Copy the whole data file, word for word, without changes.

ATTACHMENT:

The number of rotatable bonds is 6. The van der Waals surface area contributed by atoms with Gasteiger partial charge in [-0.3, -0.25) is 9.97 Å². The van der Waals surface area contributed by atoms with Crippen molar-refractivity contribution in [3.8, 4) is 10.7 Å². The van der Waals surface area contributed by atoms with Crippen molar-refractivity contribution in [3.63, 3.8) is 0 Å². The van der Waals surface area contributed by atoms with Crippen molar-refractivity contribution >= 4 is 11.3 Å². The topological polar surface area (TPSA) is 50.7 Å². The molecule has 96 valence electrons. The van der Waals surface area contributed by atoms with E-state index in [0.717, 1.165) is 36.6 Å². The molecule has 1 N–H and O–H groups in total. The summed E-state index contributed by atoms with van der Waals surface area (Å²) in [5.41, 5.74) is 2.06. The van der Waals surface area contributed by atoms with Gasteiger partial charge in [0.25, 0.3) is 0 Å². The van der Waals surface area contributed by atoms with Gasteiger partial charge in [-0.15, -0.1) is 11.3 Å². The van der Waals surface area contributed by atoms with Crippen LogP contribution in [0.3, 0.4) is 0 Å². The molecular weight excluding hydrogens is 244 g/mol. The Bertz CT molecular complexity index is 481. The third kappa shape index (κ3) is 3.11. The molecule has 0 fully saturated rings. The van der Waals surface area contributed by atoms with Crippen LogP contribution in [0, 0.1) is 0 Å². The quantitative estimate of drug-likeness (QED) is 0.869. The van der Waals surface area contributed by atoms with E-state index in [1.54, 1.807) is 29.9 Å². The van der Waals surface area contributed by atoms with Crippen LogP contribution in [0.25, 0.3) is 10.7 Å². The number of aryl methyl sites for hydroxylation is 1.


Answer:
The number of rotatable bonds is 6. The van der Waals surface area contributed by atoms with Gasteiger partial charge in [-0.3, -0.25) is 9.97 Å². The van der Waals surface area contributed by atoms with Crippen molar-refractivity contribution in [3.8, 4) is 10.7 Å². The van der Waals surface area contributed by atoms with Crippen molar-refractivity contribution in [3.63, 3.8) is 0 Å². The van der Waals surface area contributed by atoms with Crippen molar-refractivity contribution >= 4 is 11.3 Å². The topological polar surface area (TPSA) is 50.7 Å². The molecule has 96 valence electrons. The van der Waals surface area contributed by atoms with E-state index in [0.717, 1.165) is 36.6 Å². The molecule has 1 N–H and O–H groups in total. The summed E-state index contributed by atoms with van der Waals surface area (Å²) in [5.41, 5.74) is 2.06. The van der Waals surface area contributed by atoms with Gasteiger partial charge in [0.25, 0.3) is 0 Å². The van der Waals surface area contributed by atoms with Gasteiger partial charge in [-0.15, -0.1) is 11.3 Å². The van der Waals surface area contributed by atoms with Crippen LogP contribution in [0.3, 0.4) is 0 Å². The molecular weight excluding hydrogens is 244 g/mol. The Bertz CT molecular complexity index is 481. The third kappa shape index (κ3) is 3.11. The molecule has 0 fully saturated rings. The van der Waals surface area contributed by atoms with Crippen LogP contribution in [0, 0.1) is 0 Å². The quantitative estimate of drug-likeness (QED) is 0.869. The van der Waals surface area contributed by atoms with E-state index in [1.54, 1.807) is 29.9 Å². The van der Waals surface area contributed by atoms with Crippen LogP contribution in [0.25, 0.3) is 10.7 Å². The number of aryl methyl sites for hydroxylation is 1.